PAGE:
- Butterbur: An herb known more for migraines, butterbur works by reducing leukotrienes, an inflammatory chemical that worsens allergy symptoms. Adults can take up to 150mg in divided doses daily. Caution as it is in the ragweed family so for those with ragweed allergies, it could make symptoms worse.
Want more natural medicine tips? Schedule an appointment with Intuition Wellness’ naturopathic family physician, Dr. Kate Sage NMD.
During allergy season, it is important to remember that some foods can make seasonal allergies worse and some can make them better. A therapeutic diet during this season would attempt to reduce/eliminate the inflammatory foods that worsen symptoms while increasing the anti-allergy foods. I always like to focus on the positive first (what one CAN eat). Here are the foods that should be increased in quantity during allergy season as they are high in certain chemical substances that reduce allergy symptoms: Onions, garlic, ginger, fish, turmeric, kiwi, pineapple, local honey, berries, broccoli, cauliflower, and green leafy vegetables.
Most of the foods on the list of those to avoid won’t surprise you but a few may. Foods to avoid during allergy season include: Sugar and artificial sweeteners, alcohol, milk (yogurt and kefir are okay), cheese, citrus, processed foods, fried foods, and bananas. Dairy products are on this list because they have been shown in studies to increase mucus production and worsen symptoms. Kefir and yogurt may still be kept in the diet if they are well tolerated. Citrus fruits have a strong cross allergy reaction with many tree pollens which can make your allergies more pronounced. Bananas are high in sugar and also create mucus.
If a person has significant seasonal allergies, I often will recommend doing food allergy testing so we can pinpoint exact foods that cause more inflammation for that person. This gives us the opportunity to create a more individualized dietary plan to reduce allergy symptoms.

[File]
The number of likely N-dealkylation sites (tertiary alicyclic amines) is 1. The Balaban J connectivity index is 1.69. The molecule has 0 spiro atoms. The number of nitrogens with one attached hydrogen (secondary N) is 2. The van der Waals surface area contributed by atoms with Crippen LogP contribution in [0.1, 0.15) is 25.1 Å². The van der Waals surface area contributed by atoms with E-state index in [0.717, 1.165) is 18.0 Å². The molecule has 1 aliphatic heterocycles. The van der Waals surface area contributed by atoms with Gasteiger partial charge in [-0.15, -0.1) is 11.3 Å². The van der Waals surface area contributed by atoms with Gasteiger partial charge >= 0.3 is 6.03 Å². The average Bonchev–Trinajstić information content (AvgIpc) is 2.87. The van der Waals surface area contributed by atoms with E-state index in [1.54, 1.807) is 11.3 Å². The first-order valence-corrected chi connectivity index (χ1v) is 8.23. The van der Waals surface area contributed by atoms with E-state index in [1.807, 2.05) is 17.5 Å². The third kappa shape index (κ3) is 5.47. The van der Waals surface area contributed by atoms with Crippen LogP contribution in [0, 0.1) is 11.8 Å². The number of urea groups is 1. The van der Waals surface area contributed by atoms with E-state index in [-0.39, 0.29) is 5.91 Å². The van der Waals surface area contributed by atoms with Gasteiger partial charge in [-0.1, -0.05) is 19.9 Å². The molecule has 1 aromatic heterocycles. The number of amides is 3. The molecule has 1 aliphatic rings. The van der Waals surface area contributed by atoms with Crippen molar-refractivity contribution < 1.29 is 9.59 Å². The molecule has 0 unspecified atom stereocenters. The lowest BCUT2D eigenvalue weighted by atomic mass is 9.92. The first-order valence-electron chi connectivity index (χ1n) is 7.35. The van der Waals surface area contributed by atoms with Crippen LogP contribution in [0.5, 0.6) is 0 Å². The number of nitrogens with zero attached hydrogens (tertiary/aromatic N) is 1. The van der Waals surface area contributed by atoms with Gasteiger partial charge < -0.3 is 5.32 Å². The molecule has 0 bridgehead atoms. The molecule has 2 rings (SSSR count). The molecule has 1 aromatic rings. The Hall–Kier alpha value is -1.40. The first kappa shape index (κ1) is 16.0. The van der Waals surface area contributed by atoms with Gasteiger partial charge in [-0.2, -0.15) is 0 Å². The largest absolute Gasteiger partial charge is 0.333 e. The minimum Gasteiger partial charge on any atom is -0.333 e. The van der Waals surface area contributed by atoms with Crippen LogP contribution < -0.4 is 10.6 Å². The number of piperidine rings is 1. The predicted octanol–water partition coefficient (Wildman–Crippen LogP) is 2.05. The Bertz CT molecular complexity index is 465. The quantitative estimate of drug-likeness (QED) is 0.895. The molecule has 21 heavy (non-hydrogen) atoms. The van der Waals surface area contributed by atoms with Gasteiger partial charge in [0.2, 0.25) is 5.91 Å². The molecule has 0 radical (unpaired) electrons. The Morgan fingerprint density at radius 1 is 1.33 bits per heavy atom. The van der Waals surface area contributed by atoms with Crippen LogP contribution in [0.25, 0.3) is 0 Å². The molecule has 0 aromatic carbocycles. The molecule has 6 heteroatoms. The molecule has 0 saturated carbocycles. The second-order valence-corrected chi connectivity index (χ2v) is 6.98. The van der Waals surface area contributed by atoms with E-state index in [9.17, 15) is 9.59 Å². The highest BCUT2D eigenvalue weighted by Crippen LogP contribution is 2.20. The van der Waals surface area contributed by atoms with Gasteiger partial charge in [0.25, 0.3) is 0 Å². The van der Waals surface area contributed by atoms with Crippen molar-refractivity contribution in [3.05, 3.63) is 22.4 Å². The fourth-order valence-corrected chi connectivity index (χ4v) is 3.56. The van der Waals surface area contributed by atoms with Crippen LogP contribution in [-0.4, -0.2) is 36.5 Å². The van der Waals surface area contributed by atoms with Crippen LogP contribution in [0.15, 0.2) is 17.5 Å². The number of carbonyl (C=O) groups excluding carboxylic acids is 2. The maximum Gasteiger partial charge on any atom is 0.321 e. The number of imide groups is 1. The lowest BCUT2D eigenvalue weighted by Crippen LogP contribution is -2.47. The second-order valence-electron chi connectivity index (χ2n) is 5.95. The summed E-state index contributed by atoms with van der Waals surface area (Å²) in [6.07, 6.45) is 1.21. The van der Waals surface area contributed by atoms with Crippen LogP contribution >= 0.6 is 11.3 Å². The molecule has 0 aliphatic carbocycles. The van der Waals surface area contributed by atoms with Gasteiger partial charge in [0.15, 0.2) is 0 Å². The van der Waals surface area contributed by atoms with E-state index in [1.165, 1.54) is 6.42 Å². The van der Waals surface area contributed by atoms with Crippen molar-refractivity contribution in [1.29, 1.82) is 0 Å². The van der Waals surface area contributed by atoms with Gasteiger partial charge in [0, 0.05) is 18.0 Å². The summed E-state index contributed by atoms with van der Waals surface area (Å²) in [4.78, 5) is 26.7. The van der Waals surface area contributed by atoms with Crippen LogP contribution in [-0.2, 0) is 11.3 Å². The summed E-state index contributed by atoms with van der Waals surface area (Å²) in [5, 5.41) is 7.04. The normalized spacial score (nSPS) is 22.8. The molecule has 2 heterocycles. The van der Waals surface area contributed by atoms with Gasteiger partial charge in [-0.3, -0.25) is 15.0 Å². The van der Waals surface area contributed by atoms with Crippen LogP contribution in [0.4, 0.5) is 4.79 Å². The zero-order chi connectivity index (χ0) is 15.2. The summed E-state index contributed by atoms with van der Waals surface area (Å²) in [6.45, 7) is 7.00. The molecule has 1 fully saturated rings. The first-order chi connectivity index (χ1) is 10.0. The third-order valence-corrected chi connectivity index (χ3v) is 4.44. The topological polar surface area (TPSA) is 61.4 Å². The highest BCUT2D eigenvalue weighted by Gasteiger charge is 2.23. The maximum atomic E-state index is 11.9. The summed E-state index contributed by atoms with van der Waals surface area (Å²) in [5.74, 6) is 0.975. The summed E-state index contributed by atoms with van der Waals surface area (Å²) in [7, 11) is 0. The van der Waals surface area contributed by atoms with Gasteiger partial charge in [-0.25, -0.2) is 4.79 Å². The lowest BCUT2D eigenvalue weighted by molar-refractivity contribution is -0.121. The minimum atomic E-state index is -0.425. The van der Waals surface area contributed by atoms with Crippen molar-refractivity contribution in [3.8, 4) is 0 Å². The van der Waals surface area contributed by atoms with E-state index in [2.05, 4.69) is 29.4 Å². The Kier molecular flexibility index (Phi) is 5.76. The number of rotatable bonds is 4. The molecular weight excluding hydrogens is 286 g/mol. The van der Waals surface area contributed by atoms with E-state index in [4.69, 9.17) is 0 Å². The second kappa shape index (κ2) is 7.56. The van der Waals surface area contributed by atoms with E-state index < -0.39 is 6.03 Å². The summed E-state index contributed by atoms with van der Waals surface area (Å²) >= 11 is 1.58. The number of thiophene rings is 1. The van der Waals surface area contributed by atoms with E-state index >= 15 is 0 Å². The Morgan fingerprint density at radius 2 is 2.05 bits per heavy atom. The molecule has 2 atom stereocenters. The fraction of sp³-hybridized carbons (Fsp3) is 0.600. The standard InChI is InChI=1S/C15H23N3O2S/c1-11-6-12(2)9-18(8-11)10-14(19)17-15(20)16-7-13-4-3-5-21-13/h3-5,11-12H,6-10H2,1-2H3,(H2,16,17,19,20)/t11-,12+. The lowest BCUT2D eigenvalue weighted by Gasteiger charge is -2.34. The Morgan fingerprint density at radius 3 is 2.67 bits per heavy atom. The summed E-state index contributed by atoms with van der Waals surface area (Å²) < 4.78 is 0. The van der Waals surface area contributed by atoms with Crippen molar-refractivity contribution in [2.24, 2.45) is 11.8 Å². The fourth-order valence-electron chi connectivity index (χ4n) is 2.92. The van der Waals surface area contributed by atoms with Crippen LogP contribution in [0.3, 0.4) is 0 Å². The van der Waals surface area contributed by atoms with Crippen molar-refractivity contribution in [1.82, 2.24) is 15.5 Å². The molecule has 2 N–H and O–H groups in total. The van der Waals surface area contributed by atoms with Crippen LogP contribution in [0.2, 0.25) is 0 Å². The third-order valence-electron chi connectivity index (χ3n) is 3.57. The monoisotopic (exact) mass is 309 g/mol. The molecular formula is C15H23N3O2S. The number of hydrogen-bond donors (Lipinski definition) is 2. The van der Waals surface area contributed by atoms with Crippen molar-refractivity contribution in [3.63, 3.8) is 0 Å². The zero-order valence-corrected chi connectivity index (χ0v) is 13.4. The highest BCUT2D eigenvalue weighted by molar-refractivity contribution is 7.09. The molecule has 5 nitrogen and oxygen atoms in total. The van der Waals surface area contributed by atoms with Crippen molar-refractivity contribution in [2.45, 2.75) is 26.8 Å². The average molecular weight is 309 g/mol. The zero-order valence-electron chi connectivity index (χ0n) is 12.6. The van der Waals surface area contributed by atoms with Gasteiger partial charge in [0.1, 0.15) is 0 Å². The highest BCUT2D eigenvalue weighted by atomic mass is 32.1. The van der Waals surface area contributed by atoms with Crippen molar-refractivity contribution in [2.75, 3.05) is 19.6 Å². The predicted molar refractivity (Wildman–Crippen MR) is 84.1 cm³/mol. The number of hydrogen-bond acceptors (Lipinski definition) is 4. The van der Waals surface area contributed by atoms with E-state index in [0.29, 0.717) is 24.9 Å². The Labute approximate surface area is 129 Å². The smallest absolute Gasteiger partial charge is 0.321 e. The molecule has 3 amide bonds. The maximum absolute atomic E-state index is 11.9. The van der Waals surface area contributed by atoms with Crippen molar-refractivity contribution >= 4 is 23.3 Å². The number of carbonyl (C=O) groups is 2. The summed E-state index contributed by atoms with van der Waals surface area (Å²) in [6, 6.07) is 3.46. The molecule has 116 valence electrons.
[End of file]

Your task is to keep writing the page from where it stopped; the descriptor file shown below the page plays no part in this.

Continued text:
To Do Around The Home
Obviously the best way to get rid of seasonal allergies is to avoid exposure to the allergen. This unfortunately is not possible as we have to (and should) go outside. That said, there are things you can do to turn your house into a safe sanctuary, free from allergens.
- Shower after being outside: This may sound like a lot but it is worth it to at least rinse each time you come in from outside. Pollen and dust get trapped in your hair especially so getting it off and away from your body can greatly reduce symptoms and keep your house a safe space. If this is not realistic, be sure to at least shower before bed.
- Clean bedding: Change/wash your bed sheets and blankets once a week and change your pillow case every night.
- HEPA air filter: Get a high quality air filter for your bedroom.
- Pets: Do your best to keep pets out of your bedroom, especially those that go outside. You may consider brushing or bathing them more often as they too bring pollen in from the outdoors.
- Air ducts: Get your heating/AC air ducts professionally cleaned at least once a year, preferably before allergy season.
- Neti pot: Cleaning out your nasal passages with saline seems intense at first but over time, even children learn to appreciate it benefits. Think of it as a shower for your sinuses.
I gave you the “kitchen sink” of allergy treatment ideas on purpose so you can pick and choose what will work best for you and/or members of your family. A few other things to make sure that you also do for yourself (regardless of whether or not you even have seasonal allergies) include maintaining a regular exercise routine (to move your lymph), drinking plenty of water, and scheduling some down time for relaxation/meditation every day. Hopefully a combination of these things will help you to enjoy the joy of spring again.
At Intuition Wellness Center, we specialize in health and wellness services for children, young adults, and their families. If you think you would like some extra support, we’re here for you.
Written by: Dr. Kate Sage, Naturopathic Family Physician